François-Joseph d'Offenstein

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François-Joseph Offenstein
Born 27 July 1760
Erstein, Alsace, France
Died 27 September 1837(1837-09-27) (aged 77)
Mouzay, Meuse, France
Allegiance Flag of France.svg French Army
Years of service 1777 - 1816
Rank Major General (Revolutionary Wars)
Brigadier General (First Empire)
Battles/wars French Revolutionary Wars
French Directory
French Consulate
First French Empire
Awards Officer of the Legion of Honor
Baron of the First French Empire

François-Joseph d'Offenstein (27 July 1760 – 27 September 1837), Baron of the Ist Empire, was a French general and military commander during the Revolutionary and Napoleonic Wars.

Biography[edit]

Offenstein was born in Erstein, French Alsace, on July 27, 1760 to the butcher François-Joseph Offenstein and Catherine Reibel, he grew up in Alsace during the French Ancien Régime before joining the royal army at the age of 16 in 1777.

Major in 1790, then Lieutenant Colonel two years later, he was nominated at age 33 in July 1793 Brigadier General and thanks to his political support, he climbed to the rank of Major General two months later to become the Commandant in chief of Neuf-Brisach, nevertheless, a year later, in 1794, he had been relieved of his command by the leaders of Hentz and Goujon for having confused on a map a river with a road when he was assigned with a division of 18.000 men inside the Army of Moselle. We may easily explain this strategic mistake by the fact his education was botched: indeed, although he was a Major General, he was not able to read correctly. That ignorance in some areas led him to be the abiding source of jokes (even if they were most of the time exaggerated) at the general staff. Despite it, Offenstein considered himself as a soldier and just a soldier. He never disputed a direct order.[citation needed] Further to his demotion, he quit the Army. In 1796 when he was called back, downgraded to the rank of Brigadier Chief.[citation needed]

On July 15, 1804, Napoleon I of France made him Officer de la Legion of Honor during the first awards ceremony of the Legion of Honor at the Invalides of Paris for his participation to nearly all the battles of the Rhine during the French Revolutionary Wars and many fights during the French Consulate.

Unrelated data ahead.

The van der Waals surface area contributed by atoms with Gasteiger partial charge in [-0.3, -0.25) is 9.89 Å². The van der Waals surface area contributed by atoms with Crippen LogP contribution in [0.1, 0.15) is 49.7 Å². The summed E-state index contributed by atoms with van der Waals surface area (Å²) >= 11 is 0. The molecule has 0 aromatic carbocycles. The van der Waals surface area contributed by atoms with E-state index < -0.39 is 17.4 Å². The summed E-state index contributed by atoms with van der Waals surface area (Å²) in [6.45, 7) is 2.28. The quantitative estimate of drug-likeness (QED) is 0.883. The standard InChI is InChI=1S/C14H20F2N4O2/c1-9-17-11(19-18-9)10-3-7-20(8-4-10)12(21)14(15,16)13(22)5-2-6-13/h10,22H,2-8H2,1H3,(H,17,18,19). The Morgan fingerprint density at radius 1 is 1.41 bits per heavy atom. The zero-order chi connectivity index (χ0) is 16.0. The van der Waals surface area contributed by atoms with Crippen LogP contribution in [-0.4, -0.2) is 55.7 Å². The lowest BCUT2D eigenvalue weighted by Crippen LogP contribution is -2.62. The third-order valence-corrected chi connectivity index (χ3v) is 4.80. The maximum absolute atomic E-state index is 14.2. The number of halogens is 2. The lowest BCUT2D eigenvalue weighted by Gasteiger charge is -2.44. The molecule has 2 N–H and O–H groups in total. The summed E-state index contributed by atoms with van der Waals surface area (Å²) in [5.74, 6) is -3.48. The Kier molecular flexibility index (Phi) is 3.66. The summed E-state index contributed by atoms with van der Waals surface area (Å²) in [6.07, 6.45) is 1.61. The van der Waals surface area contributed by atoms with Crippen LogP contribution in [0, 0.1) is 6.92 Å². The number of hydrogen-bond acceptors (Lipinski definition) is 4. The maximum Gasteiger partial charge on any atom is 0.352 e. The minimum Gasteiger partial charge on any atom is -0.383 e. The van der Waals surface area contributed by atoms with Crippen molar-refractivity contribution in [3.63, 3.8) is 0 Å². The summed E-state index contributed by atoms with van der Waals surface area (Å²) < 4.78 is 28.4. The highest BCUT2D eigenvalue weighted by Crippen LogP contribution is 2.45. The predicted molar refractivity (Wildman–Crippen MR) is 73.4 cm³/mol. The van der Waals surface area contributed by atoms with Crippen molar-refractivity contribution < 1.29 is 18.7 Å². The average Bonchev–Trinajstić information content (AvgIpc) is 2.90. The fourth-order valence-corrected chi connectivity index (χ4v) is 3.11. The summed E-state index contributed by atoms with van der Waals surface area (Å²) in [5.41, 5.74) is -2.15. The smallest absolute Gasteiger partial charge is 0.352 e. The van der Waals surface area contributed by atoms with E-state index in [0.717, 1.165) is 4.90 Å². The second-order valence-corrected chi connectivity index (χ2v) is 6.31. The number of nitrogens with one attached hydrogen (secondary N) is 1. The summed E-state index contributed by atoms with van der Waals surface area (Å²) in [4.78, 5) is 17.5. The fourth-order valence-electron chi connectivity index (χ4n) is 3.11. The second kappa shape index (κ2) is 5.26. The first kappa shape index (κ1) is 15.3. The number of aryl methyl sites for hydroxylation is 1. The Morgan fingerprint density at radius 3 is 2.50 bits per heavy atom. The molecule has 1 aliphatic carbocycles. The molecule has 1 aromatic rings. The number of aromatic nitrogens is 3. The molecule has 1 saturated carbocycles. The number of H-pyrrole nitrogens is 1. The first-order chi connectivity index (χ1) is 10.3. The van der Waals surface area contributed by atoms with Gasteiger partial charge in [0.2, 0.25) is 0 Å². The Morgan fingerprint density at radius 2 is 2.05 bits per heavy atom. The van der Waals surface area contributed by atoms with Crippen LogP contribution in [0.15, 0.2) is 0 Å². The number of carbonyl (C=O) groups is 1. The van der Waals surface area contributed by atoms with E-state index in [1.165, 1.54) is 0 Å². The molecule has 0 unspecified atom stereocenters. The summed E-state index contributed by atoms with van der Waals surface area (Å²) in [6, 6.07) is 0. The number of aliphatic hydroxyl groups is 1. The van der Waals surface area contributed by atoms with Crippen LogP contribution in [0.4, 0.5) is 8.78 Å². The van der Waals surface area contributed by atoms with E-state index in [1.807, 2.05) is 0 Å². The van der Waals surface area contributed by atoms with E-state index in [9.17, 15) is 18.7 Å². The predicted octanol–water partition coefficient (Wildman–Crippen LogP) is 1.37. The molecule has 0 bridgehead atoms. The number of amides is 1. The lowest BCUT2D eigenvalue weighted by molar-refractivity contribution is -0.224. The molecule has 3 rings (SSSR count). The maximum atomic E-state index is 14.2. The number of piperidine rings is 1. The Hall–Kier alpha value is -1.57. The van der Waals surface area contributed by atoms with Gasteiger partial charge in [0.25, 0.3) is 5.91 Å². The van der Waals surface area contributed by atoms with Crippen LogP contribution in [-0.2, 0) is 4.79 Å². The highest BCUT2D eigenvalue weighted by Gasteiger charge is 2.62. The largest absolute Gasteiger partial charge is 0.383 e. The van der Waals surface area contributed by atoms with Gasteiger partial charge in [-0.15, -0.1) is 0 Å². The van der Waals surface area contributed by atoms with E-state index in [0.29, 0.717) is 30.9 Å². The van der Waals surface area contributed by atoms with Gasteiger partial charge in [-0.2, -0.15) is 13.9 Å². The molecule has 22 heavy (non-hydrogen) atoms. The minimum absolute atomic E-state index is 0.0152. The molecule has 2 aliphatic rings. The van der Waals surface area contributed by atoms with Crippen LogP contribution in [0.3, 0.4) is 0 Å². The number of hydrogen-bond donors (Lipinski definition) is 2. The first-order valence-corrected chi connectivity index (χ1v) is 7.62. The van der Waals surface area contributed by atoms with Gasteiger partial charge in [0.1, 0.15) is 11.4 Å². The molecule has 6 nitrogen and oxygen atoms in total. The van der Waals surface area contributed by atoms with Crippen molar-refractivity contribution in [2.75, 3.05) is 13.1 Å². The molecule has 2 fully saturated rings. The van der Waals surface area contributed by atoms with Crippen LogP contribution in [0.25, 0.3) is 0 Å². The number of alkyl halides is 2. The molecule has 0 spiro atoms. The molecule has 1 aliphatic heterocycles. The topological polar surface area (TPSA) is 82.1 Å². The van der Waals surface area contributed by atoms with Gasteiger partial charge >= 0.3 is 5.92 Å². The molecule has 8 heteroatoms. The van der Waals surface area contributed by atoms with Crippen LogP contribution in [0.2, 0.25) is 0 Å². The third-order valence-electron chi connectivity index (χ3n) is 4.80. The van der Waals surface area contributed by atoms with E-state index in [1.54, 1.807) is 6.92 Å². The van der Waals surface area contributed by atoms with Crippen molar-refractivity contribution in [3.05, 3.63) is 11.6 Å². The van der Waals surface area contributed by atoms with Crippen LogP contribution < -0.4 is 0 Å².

In 1806, he joined the Grande Armée.

Thanks to his military experience and his faithfulness in France, Napoleon, who liked his officer qualities, nominated him again, in 1807, at the rank of Brigadier General of the Grande Armée after his heroic acts during the battle of Heilsberg. From 1807, he worked at the general-staff with the Marshal Brune

On June 26, 1809, Napoleon gave him the title of Baron of the first Empire. In that way, in 1809, his family name "Offenstein" became "d'Offenstein"

Offenstein died in 1837 at age 77 during the July Monarchy.


Offenstein got married in 1803 with Marie Barbe Lamarcq and got two son : Guillaume François (1804–1865) and Eugène Auguste (1808–1863)

Offenstein has a family connection with the Pr. Paul Rohmer (1876–1977), a French physician considered as the father of the modern paediatrics in the east corner of France.

Honour & Homage[edit]

Service record[edit]

During the Ancien Régime in France[edit]

  • 03.10th.1777 : Joins the "Régiment Royal Deux-Pont dragons", but resigns on 12.23rd.1786
  • 01.01st.1787 : Re-enlists as grenadier in the "Régiment d'Alsace-infanterie"

During the French Revolutionary Wars[edit]

  • 06.14th.1790 : Major in the National Guard of Erstein
  • 10.02nd.1791 : Elected as Lieutenant Colonel in the 1st battalion of voluntaries of the Bas-Rhin
  • 1792 : Elected as Lieutenant Colonel in the 1st battalion of voluntaries of the Moselle
  • 1793 : Elected as Lieutenant Colonel in the 1st battalion of voluntaries of the Rhine
  • 07.30th.1793 : Nominated Brigadier General
  • 09.22nd.1793 : Nominated Major General
  • 10.04th.1793 : Nominated Commandant in chief of Neuf-Brisach
  • 05.09th.1794 : Assigned with a division of 18.000 men inside the Army of Moselle. He served in Saarlouis before occupied Trèves in Germany. He has been destituted by the leaders of Hentz and Goujon for having confused on a map a river with a road. We have to notice that he has been given the rank of Major General despite the fact he was not able to read correctly. Further to that event, he has been unfited to service, nevertheless, in 1796, he has been called back by the army thanks to his military experience and his faithfulness in France.

During the French Directory[edit]

During the French Consulate[edit]

During the First French Empire[edit]

During the first Bourbon Restoration[edit]

  • 24th.12.1814 : Retired temporarily from the Army

During the Hundred Days[edit]

  • 05.01st.1815 : Back in the Army, he was nominated Commandement of two regiments of lancers from the National Guard of the Haut-Rhin and the Bas-Rhin, but after having scoffed at Napoleon, he was relieved from his commandement after only 10 days[citation needed]
  • 05.11th.1815 : Sent to Sélestat

During the second Bourbon Restoration[edit]

  • 07.06th.1816 : Retired definitely from the Army even if he asked to rejoin the army

Sources[edit]

  • NDBA - Nouveau Dictionnaire de biographie alsacienne